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Gene Therapy Approach to Treat Osteoarthritis Using AAVIRAP

Take Home Message

Gene therapy vectors were used to deliver IL-1ra to joint tissues and appeared to significantly increase protein production in equine joint tissues. When scAAVIL-1ra was injected into metacarpal phalangeal and middle carpal joints of horses, IL-1ra was produced for 23 and 183 days, respectively. No evidence of intra-articular toxicity was noted throughout the study and horses remained sound for the duration of the testing periods.

Introduction

Osteoarthritis (OA) is a chronic and incurable disease that affects over 40 million Americans per year with estimated costs of over $100 billion yearly. Gene therapy offers a radically different approach to the treatment of osteoarthritis. Interleukin receptor antagonist protein (IRAP) is antiarthritic due to its ability to effectively block or antagonize interleukin-1 (IL-1) which is a cytokine present in OA joint fluid and considered pivotal in the induction of osteoarthritis. An effective AAVIRAP vector would result in long-term abrogation of IL-1 and its devastating effects in the joint. This collaborative study was done by Nikki Phillips with Drs. Goodrich and McIlwraith of CSU, along with Drs. Samulski and Foti of the University of North Carolina, with the objective of constructing an AAVIRAP vector that would inhibit inflammation within the joint. Our hypothesis was that this vector would produce high levels of functional IRAP protein in the joint for up to six months.

Materials and Methods

An equine optimized IL-1ra gene was cloned into a mammalian expression vector, and transfected into AD293 cells. The vector was then cloned into an adeno-associated viral vector containing a CMV promoter. The scAAVIRAP vectors were tested for functionality against IL-1 stimulation in synoviocytes, and evaluated with a PGE2 ELISA. Two equines were evaluated for a pilot study in which joints were dosed with scAAVIRAP, scAAVGFP or saline. Synovial fluid was collected prior to dosing, two weeks after dosing, every week thereafter for 14 weeks, and every other week until termination of the study. IRAP levels were evaluated with an equine ELISA kit. White blood cell counts and total protein values were also measured.

Results

The equine optimized IL-1ra gene produced IRAP in transfected 293 cells, with levels greater than 15ng/ml two days post-transfection. The scAAVIRAP vector produced similar levels in transduced synoviocytes (12 ng/ml), and was able to reduce the response of synoviocytes to IL-1 stimulation by 90%. Levels of IRAP protein were consistently high in the scAAVIRAP dosed joints of the pilot study animals with a peak occurring around week 8 (Fig. 1). Levels were between 400 and 1200 ng/ml and stayed above 400 ng for at least four months following injection. Study animals are ongoing and will continue to be monitored for at least two additional months. White blood cell count and total protein values rose only slightly in the scAAVIRAP or scAAVGFP injected joints and values stayed below that which is consistent with inflammation. Elevations of IRAP in saline injected joints were not detected.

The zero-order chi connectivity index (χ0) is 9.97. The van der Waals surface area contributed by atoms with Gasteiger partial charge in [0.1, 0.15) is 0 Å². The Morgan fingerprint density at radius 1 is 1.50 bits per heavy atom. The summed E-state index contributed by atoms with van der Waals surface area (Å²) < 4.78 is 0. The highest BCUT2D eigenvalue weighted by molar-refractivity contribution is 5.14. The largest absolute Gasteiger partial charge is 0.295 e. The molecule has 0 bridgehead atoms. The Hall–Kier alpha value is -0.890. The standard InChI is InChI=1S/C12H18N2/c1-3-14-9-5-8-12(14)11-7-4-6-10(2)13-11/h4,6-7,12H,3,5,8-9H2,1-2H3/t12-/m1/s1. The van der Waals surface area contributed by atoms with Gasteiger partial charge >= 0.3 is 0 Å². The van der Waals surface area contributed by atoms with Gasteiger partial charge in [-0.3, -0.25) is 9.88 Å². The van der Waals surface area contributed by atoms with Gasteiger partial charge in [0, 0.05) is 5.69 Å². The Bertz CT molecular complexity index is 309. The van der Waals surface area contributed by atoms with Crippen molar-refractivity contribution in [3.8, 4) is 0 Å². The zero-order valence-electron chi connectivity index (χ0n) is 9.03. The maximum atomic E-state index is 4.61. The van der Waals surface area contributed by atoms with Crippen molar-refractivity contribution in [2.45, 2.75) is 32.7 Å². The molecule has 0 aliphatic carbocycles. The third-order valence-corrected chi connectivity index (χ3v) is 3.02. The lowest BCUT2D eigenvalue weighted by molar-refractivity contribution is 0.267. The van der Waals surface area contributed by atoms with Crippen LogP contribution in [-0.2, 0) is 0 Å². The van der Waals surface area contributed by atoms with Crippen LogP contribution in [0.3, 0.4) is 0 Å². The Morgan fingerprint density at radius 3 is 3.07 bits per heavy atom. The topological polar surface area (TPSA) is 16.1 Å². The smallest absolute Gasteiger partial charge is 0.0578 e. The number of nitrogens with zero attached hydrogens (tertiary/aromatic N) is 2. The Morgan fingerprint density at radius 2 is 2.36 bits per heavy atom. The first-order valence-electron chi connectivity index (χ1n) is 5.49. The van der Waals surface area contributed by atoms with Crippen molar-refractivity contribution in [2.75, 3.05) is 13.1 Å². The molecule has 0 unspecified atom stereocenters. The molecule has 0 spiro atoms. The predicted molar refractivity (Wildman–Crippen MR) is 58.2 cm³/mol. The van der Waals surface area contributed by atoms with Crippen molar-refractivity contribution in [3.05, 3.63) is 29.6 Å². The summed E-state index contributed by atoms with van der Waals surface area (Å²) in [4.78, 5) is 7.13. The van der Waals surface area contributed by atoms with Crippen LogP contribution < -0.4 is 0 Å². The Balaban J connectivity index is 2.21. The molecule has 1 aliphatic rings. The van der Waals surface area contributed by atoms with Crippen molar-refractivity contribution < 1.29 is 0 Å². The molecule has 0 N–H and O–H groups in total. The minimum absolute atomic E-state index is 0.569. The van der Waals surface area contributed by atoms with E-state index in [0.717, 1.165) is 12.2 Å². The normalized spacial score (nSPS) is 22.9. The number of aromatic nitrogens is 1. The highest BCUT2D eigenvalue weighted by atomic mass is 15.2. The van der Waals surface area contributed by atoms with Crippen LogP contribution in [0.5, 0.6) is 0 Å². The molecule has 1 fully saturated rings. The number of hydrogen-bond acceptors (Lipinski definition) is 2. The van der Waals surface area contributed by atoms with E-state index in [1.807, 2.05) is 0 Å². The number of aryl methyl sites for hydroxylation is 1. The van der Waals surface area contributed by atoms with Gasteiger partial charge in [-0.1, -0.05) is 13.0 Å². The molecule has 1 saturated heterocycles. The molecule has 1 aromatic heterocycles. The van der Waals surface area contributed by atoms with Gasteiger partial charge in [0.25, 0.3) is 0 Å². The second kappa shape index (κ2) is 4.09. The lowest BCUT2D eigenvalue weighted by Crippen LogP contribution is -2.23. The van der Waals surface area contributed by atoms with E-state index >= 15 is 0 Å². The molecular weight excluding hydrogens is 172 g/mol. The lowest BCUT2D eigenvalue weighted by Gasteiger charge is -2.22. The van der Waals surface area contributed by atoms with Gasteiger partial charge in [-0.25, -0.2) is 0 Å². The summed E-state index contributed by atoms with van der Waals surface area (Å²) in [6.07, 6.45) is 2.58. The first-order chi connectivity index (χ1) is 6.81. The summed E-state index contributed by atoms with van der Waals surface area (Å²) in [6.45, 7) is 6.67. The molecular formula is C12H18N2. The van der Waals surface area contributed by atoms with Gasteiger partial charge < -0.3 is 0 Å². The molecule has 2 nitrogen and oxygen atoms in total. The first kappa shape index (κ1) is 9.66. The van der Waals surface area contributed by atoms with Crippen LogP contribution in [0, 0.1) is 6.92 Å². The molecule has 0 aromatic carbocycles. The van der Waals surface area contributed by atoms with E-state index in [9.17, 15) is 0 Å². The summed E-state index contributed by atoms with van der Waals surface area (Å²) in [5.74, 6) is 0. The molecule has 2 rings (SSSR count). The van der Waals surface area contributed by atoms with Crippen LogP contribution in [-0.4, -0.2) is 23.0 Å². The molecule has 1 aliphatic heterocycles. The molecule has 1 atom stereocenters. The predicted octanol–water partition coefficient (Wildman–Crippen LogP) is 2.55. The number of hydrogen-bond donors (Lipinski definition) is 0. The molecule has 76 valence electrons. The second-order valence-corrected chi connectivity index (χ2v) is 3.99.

Discussion

Our results suggest that the scAAVIRAP vector will produce extremely high levels of IRAP protein in the cells of joints and cause minimal to no toxicity in these tissues. The functional assay reveals that the IRAP protein produced effectively ameliorates the inflammatory cascade as evidenced by extreme reduction in PGE2. The viral vectors (scAAVGFP or scAAVIRAP) injected into the joints were well tolerated and didn't result in pain or joint swelling. This is the beginning of a gene therapy protocol that will be tested in horses with induced osteoarthritis to reveal if OA can be reduced or halted. Our objectives of this study were met and our hypothesis that scAAVIRAP would produce high levels of functional IRAP in the joint was proven. Further studies will define whether this gene therapy approach can result in the effective treatment and prevention of OA.

Acknowledgement

Funded by the National Institute of Health (NIH) National Institute of Arthritis and Musculoskeletal and Skin Diseases (NIAMS), and the Grayson-Jockey Club Research Foundation.

References

  1. Goodrich L.R., Choi V.W., DudaCarbone B.C., McIlwraith C.W., Samulski R.J. (2009). Serotype-specific transduction of equine joint tissue by self-complementary AAV vectors, Human Gene Therapy, 20:1697-702.
  2.  
  3. Evans C.H., Gouze J.N., Gouze E., Robbins P.D., Ghivizzani S.C. Osteoarthritis gene therapy. Gene Ther 2004;11:379–89.
Figure 1A. Clinical design for the dosing of Horse 2. The blue circles correspond to the carpal joints, and the green circles correspond to the metacarpal phalangeal joints. ScAAV constructs were given at specific concentrations per joint, whereas 5 ml of saline was administered into the joint receiving that treatment.
 
Figure 1B. IL1ra expression and WBC counts (103 /ul) in the synovial fluid of the carpus and metacarpal phalangeal joints of Horse 2. Each joint is graphed separately over time. IL1ra levels were assessed with an equine IL1ra ELISA kit. Note: the WBC numbers on the top right graph are higher due to a higher WBC count in that joint. WBC counts were not determined at D23.
 
Figure 1C. Clinical design for the dosing of Horse 1. The blue circles correspond to the carpal joints, and the green circles correspond to the metacarpal phalangeal joints. ScAAV constructs were given at specific concentrations per joint, whereas 5 ml of saline was administered into the joint receiving that treatment.
 
Figure 1D.IL1ra expression and WBC counts (103 /ul) in the synovial fluid of the carpus and metacarpal phalangeal joints of Horse 1. Each joint is graphed separately over time. IL1ra levels were assessed with an equine IL1ra ELISA kit.
 
 
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